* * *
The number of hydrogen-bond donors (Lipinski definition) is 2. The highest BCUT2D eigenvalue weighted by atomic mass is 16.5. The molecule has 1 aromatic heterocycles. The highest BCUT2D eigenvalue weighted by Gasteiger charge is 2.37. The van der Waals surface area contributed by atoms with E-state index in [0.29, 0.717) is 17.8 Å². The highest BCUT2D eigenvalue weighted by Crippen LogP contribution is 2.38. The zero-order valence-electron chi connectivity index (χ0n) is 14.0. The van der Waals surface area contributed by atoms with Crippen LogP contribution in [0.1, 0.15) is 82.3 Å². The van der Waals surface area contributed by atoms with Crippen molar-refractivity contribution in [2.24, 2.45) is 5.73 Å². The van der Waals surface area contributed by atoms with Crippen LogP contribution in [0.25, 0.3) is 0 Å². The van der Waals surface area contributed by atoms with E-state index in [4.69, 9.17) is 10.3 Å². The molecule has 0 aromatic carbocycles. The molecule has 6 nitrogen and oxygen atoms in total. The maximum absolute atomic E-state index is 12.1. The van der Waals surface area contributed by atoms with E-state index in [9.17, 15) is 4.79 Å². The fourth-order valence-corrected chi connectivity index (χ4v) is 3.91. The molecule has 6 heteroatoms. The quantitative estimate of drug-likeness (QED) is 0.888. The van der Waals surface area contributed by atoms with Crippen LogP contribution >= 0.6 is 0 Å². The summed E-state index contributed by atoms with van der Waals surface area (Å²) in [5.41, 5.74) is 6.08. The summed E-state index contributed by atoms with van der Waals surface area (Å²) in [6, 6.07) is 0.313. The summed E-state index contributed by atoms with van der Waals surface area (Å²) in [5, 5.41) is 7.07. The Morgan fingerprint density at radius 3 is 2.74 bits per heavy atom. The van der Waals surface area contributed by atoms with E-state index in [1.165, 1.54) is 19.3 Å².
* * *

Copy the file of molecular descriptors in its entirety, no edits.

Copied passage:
The number of hydrogen-bond donors (Lipinski definition) is 2. The highest BCUT2D eigenvalue weighted by atomic mass is 16.5. The molecule has 1 aromatic heterocycles. The highest BCUT2D eigenvalue weighted by Gasteiger charge is 2.37. The van der Waals surface area contributed by atoms with E-state index in [0.29, 0.717) is 17.8 Å². The highest BCUT2D eigenvalue weighted by Crippen LogP contribution is 2.38. The zero-order valence-electron chi connectivity index (χ0n) is 14.0. The van der Waals surface area contributed by atoms with Crippen LogP contribution in [0.1, 0.15) is 82.3 Å². The van der Waals surface area contributed by atoms with Crippen molar-refractivity contribution in [2.24, 2.45) is 5.73 Å². The van der Waals surface area contributed by atoms with Crippen LogP contribution in [0.25, 0.3) is 0 Å². The van der Waals surface area contributed by atoms with E-state index in [4.69, 9.17) is 10.3 Å². The molecule has 0 aromatic carbocycles. The molecule has 6 nitrogen and oxygen atoms in total. The maximum absolute atomic E-state index is 12.1. The van der Waals surface area contributed by atoms with E-state index in [9.17, 15) is 4.79 Å². The fourth-order valence-corrected chi connectivity index (χ4v) is 3.91. The molecule has 6 heteroatoms. The quantitative estimate of drug-likeness (QED) is 0.888. The van der Waals surface area contributed by atoms with Crippen LogP contribution >= 0.6 is 0 Å². The summed E-state index contributed by atoms with van der Waals surface area (Å²) in [5.41, 5.74) is 6.08. The summed E-state index contributed by atoms with van der Waals surface area (Å²) in [6, 6.07) is 0.313. The summed E-state index contributed by atoms with van der Waals surface area (Å²) in [5, 5.41) is 7.07. The Morgan fingerprint density at radius 3 is 2.74 bits per heavy atom. The van der Waals surface area contributed by atoms with E-state index in [1.165, 1.54) is 19.3 Å².